Aston Martin DBX707 is the new most powerful luxury SUV with 697bhp

Quicker than a Urus

ASTON MARTIN has revealed the DBX707, the most powerful version yet of its luxury SUV.

Along with visual tweaks and other mechanical fettling, the biggest changes come under the bonnet where the standard DBX’s twin-turbocharged V8 engine has been tuned to develop 697bhp — considerably more than had been expected from the AMG unit and making the DBX707 faster from 0-62mph than a Lamborghini Urus.

The 707’s grille is larger than the standard DBX’s while the daytime running lamps have been redesigned alongside the air intakes and brake cooling ducts to channel air more efficiently, not just to the bigger carbon-ceramic brakes but also to the revised engine. The front splitter too has seen a redesign.

Dark accents such as the black side sills give the DBX707 a more aggressive and sporty look, while the rear has received a new lip spoiler and an enlarged diffuser. It comes with 22in alloy wheels as standard, although 23in rims are an option.

Inside, 16-way electrically-adjustable heated sports seats are also standard, while a range of finishes can be picked for the interior, including leather and Alcantara.

Compared with the regular DBX, the lower dash console has been revised to contain new drive mode selection switches. According to Aston Martin, rather than having to prod through infotainment system sub-menus, the driver has more immediate fingertip control of driving modes and settings including dedicated buttons for adjusting the suspension, stability control and manual gear selection.

Aston Martin confirmed to that the DBX707 won’t be given a new touchscreen infotainment system, though; the basic (non-touch) screen on the DBX was one of the car’s biggest surprises — and disappointments — and the flagship DBX’s infotainment remains controlled via the dials and buttons on the wheel and in the centre console.

All this switchgear is finished in a dark chrome finish with a piano black veneer surround as standard; carbon fibre or bronze mesh veneer finishes are also available as options.

The biggest things that set the 707 apart from the standard model are the extensive mechanical changes to the engine and gearbox. In its most powerful form to date, the 4-litre M177 twin-turbo V8 developed 630bhp in the Mercedes-AMG GT 63 S saloon. A whole suite of mechanical changes has seen that amped up to 707PS (697bhp), hence the new DBX’s name.

Chief among those changes are new turbochargers and an engine recalibration to liberate more power and torque (664lb ft).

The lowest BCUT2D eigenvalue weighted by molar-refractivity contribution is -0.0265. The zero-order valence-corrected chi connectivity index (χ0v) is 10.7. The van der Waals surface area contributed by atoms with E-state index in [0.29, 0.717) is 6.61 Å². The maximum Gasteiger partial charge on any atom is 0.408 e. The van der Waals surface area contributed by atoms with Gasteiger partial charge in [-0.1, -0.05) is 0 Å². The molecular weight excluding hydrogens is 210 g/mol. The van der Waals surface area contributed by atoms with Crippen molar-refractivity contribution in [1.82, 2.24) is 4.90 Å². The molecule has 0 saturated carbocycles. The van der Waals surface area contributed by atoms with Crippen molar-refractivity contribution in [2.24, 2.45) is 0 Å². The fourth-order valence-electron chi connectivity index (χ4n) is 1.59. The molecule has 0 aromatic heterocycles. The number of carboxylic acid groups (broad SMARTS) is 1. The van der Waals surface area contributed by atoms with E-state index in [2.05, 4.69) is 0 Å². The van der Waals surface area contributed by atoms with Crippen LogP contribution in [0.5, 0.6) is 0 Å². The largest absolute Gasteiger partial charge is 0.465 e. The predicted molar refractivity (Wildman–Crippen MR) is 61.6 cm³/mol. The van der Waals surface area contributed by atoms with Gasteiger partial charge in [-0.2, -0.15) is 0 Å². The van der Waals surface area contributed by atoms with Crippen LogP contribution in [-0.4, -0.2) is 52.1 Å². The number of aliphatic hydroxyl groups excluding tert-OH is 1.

Allowing that extra power to be sent to the wheels is now a nine-speed wet-clutch automatic transmission, capable of handling much greater torque loadings than the previous unit. A wet clutch system consists of a number of clutch plates all lubricated and cooled by oil to allow for greater throughput of torque than a regular transmission.

This, the company says, leads to much faster gear changes and, in conjunction with the new gearbox, revised rear limited-slip differential and improved launch capability, has led to a reduced 0-62mph of 3.3 seconds. That’s 0.3 seconds faster than a Lamborghini Urus, one the DBX’s biggest rivals.

With great power, however, comes great responsibility, meaning that the DBX’s brakes have been thoroughly beefed up with 420mm carbon ceramic discs at the front (390mm at the rear), six-pot calipers, better cooling and recalibrated hydraulics to give more pedal feel. As well as providing greater stopping power the new braking system results in a 40.5kg reduction in overall weight.

The DBX707 retains the architecture of the standard DBX’s air suspension system, but the damper valves and springs have been changed to give a sharper feel by reducing pitch and body roll, something that is all aided by a tweaked Electronic Active Roll Control system.

This latest model marks part of an effort by Aston Martin to expand the DBX range to appeal to more buyers. In addition to this and the standard V8, a 3-litre six-cylinder mild-hybrid model was launched in China in 2021.

With the 3,001 DBXs sold globally last year making up the equivalent of almost half of Aston Martin’s wholesale sales, it’s clear how important this model is to the company, and it’s unlikely that the 707 will be the last variant of DBX launched.

While there may be more mild hybrids in the future and possibly the addition of the 5.2-litre V12 engine that powers some Mercedes-AMG cars, with which Aston Martin models share some technology and engines, a forthcoming AMG plug-in hybrid system could eventually make it into the expanded DBX range to provide a more eco-friendly alternative to V8-only bruisers such as the DBX707.

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